Drive: The Surprising Truth About What Motivates Us

Drive: The Surprising Truth About What Motivates Us is a non-fiction book written by Daniel Pink. The book was published in 2009 by Riverhead Hardcover. It argues that human motivation is largely intrinsic and that the aspects of this motivation can be divided into autonomy, mastery, and purpose.[1] He argues against old models of motivation driven by rewards and fear of punishment, dominated by extrinsic factors such as money.[2][3]

Drive: The Surprising Truth About What Motivates Us
Hardcover edition
AuthorDaniel H. Pink
CountryUnited States
PublisherRiverhead Hardcover
Publication date
December 29, 2009
Media typePrint (Hardback), E-book, Audiobook

Summary Edit

Based on studies done at MIT and other universities,[4] higher pay and bonuses result in better performance within the workplace only if tasks consist of basic mechanical skills. They found that this was true when it comes to problems with a defined set of steps and a single answer. If the task involved cognitive skills, decision-making, creativity, or higher-order thinking, higher pay resulted in lower performance. Supervisors should pay employees enough so they are not struggling to meet their basic needs and to ensure they feel that they are being paid fairly. If you do not pay employees adequately they will not be motivated. Pink suggests, "You should pay enough to take the issue of money off the table".

To motivate employees who work beyond basic tasks, Pink believes that supporting employees in the following areas will result in increased performance and satisfaction:

  • Autonomy – A desire to be self directed, it increases engagement over compliance.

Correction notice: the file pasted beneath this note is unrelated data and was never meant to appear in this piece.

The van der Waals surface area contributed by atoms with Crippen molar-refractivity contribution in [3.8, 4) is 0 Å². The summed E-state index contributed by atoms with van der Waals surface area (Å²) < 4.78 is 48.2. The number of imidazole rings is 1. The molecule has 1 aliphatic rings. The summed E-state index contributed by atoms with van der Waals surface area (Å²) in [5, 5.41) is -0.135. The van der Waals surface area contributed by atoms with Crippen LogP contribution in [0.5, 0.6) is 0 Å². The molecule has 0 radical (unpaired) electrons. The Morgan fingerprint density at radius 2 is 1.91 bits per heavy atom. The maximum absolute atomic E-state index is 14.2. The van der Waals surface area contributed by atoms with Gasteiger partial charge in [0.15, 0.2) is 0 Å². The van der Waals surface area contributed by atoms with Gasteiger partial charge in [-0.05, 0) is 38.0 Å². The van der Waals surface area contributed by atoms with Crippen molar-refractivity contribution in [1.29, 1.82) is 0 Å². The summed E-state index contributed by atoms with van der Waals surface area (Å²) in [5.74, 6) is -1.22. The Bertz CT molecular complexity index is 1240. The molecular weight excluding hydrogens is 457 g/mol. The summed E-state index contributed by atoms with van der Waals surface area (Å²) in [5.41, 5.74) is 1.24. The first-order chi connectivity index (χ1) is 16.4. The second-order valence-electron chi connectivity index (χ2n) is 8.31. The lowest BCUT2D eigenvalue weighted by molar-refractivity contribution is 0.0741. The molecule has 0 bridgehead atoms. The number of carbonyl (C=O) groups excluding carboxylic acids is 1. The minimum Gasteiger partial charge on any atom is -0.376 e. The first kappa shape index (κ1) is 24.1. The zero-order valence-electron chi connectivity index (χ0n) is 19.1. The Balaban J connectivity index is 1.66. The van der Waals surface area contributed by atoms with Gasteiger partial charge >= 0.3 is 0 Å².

• Mastery – The urge to get better skilled.
  • Purpose – The desire to do something that has meaning and is important. Businesses that only focus on profits without valuing purpose will end up with poor customer service and unhappy employees.[5]

Reception Edit

Stefan Stern, writing for the Los Angeles Times calls the book, "short, punchy, energetic and not subtle", praising the writing, but arguing that Pink overstates his case.[6] In The Guardian, William Leith identifies Drive as vying for attention in "the Gladwell market", but finds it nonetheless "inspiring" for its message that thinking of work as art inspires more than the "carrot-and-stick."[7]

References Edit

  1. ^ Silber, Kenneth (May 7, 2010). "MIND Reviews: Drive: The Surprising Truth about What Motivates Us". Scientific American. Archived from the original on 2012-10-14.
  2. ^ Eisenberg, Richard (January 29, 2010). "'Drive' author Daniel Pink: Raises make bad motivators". USA Today.
  3. ^ Cameron, Chris (May 14, 2010). "Weekend Reading: Drive, by Daniel Pink".
  4. ^ Ariely, Dan; Gneezy, Uri; Loewenstein, George; Mazar, Nina (July 2008). "Large Stakes and Big Mistakes" (PDF). Review of Economic Studies (76): 451–469.
  5. ^ Pink, Daniel H. Drive: (2009) The Surprising Truth About What Motivates Us. Riverhead Books, New York, New York
  6. ^ Stern, Stefan (8 August 2010). "Book review: 'Drive: The Surprising Truth About What Motivates Us' by Daniel Pink". L.A. Times. California Times. Retrieved 5 April 2023.
  7. ^ Leith, William (27 February 2010). "What Works by Hamish McRae and Drive by Daniel H Pink". The Guardian. Retrieved 5 April 2023.

External links Edit